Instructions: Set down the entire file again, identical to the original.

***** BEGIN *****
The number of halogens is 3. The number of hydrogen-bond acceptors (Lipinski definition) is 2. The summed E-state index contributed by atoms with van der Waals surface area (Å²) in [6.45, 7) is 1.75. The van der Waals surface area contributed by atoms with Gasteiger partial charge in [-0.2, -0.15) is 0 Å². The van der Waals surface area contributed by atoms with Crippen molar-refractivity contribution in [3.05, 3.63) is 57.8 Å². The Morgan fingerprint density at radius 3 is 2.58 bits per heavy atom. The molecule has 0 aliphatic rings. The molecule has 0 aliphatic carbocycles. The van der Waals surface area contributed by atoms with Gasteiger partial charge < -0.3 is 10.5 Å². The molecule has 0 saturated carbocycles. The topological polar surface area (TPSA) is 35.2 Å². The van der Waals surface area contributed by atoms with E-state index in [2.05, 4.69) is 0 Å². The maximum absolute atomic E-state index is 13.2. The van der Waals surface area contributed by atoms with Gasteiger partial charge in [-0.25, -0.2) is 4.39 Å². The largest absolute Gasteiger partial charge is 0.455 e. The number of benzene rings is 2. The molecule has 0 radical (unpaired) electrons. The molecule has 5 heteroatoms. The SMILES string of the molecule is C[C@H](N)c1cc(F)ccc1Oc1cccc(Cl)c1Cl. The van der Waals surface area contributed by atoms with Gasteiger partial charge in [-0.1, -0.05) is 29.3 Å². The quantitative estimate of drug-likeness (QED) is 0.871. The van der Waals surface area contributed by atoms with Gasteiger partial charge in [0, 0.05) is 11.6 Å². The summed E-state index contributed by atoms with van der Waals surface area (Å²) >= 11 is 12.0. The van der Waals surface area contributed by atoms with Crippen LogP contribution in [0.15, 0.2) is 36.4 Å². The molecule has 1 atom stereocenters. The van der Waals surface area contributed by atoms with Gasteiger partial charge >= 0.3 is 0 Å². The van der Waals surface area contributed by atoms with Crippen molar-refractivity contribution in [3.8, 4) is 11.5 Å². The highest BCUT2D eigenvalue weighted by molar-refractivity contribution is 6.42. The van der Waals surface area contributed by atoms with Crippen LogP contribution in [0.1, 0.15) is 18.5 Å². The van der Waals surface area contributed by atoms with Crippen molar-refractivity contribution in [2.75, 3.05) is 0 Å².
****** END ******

The number of halogens is 3. The number of hydrogen-bond acceptors (Lipinski definition) is 2. The summed E-state index contributed by atoms with van der Waals surface area (Å²) in [6.45, 7) is 1.75. The van der Waals surface area contributed by atoms with Gasteiger partial charge in [-0.2, -0.15) is 0 Å². The van der Waals surface area contributed by atoms with Crippen molar-refractivity contribution in [3.05, 3.63) is 57.8 Å². The Morgan fingerprint density at radius 3 is 2.58 bits per heavy atom. The molecule has 0 aliphatic rings. The molecule has 0 aliphatic carbocycles. The van der Waals surface area contributed by atoms with Gasteiger partial charge < -0.3 is 10.5 Å². The molecule has 0 saturated carbocycles. The topological polar surface area (TPSA) is 35.2 Å². The van der Waals surface area contributed by atoms with E-state index in [2.05, 4.69) is 0 Å². The maximum absolute atomic E-state index is 13.2. The van der Waals surface area contributed by atoms with Gasteiger partial charge in [-0.25, -0.2) is 4.39 Å². The largest absolute Gasteiger partial charge is 0.455 e. The number of benzene rings is 2. The molecule has 0 radical (unpaired) electrons. The molecule has 5 heteroatoms. The SMILES string of the molecule is C[C@H](N)c1cc(F)ccc1Oc1cccc(Cl)c1Cl. The van der Waals surface area contributed by atoms with Gasteiger partial charge in [-0.1, -0.05) is 29.3 Å². The quantitative estimate of drug-likeness (QED) is 0.871. The van der Waals surface area contributed by atoms with Gasteiger partial charge in [0, 0.05) is 11.6 Å². The summed E-state index contributed by atoms with van der Waals surface area (Å²) >= 11 is 12.0. The van der Waals surface area contributed by atoms with Crippen LogP contribution in [0.15, 0.2) is 36.4 Å². The molecule has 1 atom stereocenters. The van der Waals surface area contributed by atoms with Gasteiger partial charge >= 0.3 is 0 Å². The van der Waals surface area contributed by atoms with Crippen molar-refractivity contribution in [3.8, 4) is 11.5 Å². The highest BCUT2D eigenvalue weighted by molar-refractivity contribution is 6.42. The van der Waals surface area contributed by atoms with Crippen LogP contribution in [0.1, 0.15) is 18.5 Å². The van der Waals surface area contributed by atoms with Crippen molar-refractivity contribution in [2.75, 3.05) is 0 Å².